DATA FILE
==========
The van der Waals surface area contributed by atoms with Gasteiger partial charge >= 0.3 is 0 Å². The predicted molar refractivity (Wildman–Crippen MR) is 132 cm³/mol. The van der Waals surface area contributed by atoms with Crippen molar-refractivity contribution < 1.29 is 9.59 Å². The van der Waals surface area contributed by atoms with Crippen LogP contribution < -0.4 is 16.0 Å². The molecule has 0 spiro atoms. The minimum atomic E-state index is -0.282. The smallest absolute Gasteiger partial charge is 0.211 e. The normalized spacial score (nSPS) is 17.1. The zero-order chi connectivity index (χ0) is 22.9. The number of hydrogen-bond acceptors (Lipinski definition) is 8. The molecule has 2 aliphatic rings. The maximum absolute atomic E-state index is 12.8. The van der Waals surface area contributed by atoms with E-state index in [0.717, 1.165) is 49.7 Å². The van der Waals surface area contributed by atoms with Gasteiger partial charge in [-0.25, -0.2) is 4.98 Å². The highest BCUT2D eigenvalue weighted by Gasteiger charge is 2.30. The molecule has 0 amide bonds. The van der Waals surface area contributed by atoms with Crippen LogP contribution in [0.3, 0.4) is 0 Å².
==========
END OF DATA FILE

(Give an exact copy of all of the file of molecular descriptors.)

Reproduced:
The van der Waals surface area contributed by atoms with Gasteiger partial charge >= 0.3 is 0 Å². The predicted molar refractivity (Wildman–Crippen MR) is 132 cm³/mol. The van der Waals surface area contributed by atoms with Crippen molar-refractivity contribution < 1.29 is 9.59 Å². The van der Waals surface area contributed by atoms with Crippen LogP contribution < -0.4 is 16.0 Å². The molecule has 0 spiro atoms. The minimum atomic E-state index is -0.282. The smallest absolute Gasteiger partial charge is 0.211 e. The normalized spacial score (nSPS) is 17.1. The zero-order chi connectivity index (χ0) is 22.9. The number of hydrogen-bond acceptors (Lipinski definition) is 8. The molecule has 2 aliphatic rings. The maximum absolute atomic E-state index is 12.8. The van der Waals surface area contributed by atoms with E-state index in [0.717, 1.165) is 49.7 Å². The van der Waals surface area contributed by atoms with Gasteiger partial charge in [-0.25, -0.2) is 4.98 Å². The highest BCUT2D eigenvalue weighted by Gasteiger charge is 2.30. The molecule has 0 amide bonds. The van der Waals surface area contributed by atoms with Crippen LogP contribution in [0.3, 0.4) is 0 Å².